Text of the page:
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Archive for March, 2016

Looking forward to a day enjoying the mid-summer beauty of Colorado, my parents and I chatted casually.  We spoke of aunts…uncles…jobs…and my two spirited, live-wire little boys.  As if their mention alerted me to the sudden quiet of the picnic area, my head banked almost involuntarily from left to right.  Ben? Check.  Connor?  Oh. My. Goodness.

When Connor was small, he was the gregarious, adventurous sort who required the oft-dismissed-as-a-diminutive-torture-device “safety leash” in airports.  (I know…I know–some of you are violently opposed to its use.  But, please, be merciful in your criticism. You can only understand if you, too, had a Connor.)

He was the toddler who bypassed every child safety toilet lid and managed to circumvent the double-locked, baby-proofed front entry door to cavort happily on the sidewalk in nothing but his itty-bitty birthday suit.

At the tender age of three, Connor managed to launch himself–and his trusty hobby horse, Cocoa, from our top flight of stairs.  Thankfully, no animals (or children) were harmed during the recording of the family video.  

Naturally, any time my sweet boy was quiet or escaped my view–well, I silently panicked. Inhale.  Exhale.  Inhale. Exhale.  (Who knew lamaze would prove useful after childbirth?)

Quickly assessing the situation, I rallied the troops. The family dispersed with each of us calling out for my nursery-school scamp.  Becoming more desperate with each passing moment, my mother’s heart rejoiced at the sound of Connor’s tiny voice answering mine. “I’m up here, mama!”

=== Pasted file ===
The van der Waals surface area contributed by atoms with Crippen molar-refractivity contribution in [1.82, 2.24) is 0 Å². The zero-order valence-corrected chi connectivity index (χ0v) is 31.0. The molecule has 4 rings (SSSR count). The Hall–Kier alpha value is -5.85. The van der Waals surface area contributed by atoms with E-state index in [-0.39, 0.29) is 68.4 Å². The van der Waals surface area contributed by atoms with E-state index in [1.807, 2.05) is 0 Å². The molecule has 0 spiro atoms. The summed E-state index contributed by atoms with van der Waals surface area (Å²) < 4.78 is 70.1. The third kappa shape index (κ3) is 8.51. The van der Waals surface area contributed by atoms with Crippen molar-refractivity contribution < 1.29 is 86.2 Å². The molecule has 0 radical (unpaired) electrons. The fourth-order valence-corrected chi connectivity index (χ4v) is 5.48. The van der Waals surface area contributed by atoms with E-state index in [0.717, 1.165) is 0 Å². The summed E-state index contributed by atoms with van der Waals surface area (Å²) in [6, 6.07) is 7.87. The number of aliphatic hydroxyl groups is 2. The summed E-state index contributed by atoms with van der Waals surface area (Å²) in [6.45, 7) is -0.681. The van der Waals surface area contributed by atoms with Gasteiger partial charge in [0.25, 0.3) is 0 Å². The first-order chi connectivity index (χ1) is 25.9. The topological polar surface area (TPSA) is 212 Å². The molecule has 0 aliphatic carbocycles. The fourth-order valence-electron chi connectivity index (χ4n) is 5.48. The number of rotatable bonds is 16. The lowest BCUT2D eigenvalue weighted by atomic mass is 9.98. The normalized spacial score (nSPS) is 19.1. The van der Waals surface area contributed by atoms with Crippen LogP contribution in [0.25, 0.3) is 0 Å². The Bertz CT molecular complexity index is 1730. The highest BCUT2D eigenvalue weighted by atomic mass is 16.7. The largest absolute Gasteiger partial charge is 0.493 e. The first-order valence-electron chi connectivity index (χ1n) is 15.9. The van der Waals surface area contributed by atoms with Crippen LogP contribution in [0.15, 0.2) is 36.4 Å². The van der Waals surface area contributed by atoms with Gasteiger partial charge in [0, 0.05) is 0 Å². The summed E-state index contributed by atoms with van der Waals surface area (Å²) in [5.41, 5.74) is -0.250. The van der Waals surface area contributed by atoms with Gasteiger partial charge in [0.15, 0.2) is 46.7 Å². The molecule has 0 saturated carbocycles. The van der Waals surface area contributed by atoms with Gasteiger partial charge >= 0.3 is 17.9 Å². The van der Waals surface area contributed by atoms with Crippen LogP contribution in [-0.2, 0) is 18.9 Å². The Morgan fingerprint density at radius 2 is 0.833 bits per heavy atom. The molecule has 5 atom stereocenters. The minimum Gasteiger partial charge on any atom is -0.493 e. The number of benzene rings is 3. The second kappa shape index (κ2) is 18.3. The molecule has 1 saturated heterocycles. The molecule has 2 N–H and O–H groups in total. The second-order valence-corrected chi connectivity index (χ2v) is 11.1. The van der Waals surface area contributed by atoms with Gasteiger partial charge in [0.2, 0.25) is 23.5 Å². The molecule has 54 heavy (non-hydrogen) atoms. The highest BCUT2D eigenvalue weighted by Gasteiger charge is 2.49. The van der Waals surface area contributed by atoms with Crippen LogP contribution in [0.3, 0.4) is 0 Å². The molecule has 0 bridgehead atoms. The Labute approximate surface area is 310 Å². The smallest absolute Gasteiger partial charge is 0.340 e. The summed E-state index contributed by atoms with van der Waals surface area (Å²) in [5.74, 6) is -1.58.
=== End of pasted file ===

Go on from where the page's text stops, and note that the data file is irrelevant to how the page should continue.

Surveying the row of cliffs in front of me, I finally noticed Connor mounted at the edge of a massive, sandstone rock.  There he stood–victorious and proud in a pair of 5T shorts and his favorite Elmo shirt–while I had to push past the fear lodged in my throat to speak.

“Connor.  Don’t move!  It’s very important that you don’t move!  Mommy will be up there right away.”

The next words Connor spoke have continued to define much of his life.                           “Don’t worry, mom.  I’m not afraid to die.”

On the other hand, I have nearly always lived my life–well, cautiously.  Some people fly airplanes or climb the highest peaks.  I religiously review the safety rules in the “front pocket of the seat back” any time I fly the friendly skies. I adore swimming in the ocean–if my husband is by my side–and while the idea of a Caribbean cruise is romantic, I’m afraid the bottle of Lysol in my hand (to ward off unwelcome stomach viruses) and the orange-vest-turned-accessory (Did you ever watch The Titanic?!) would dampen the mood.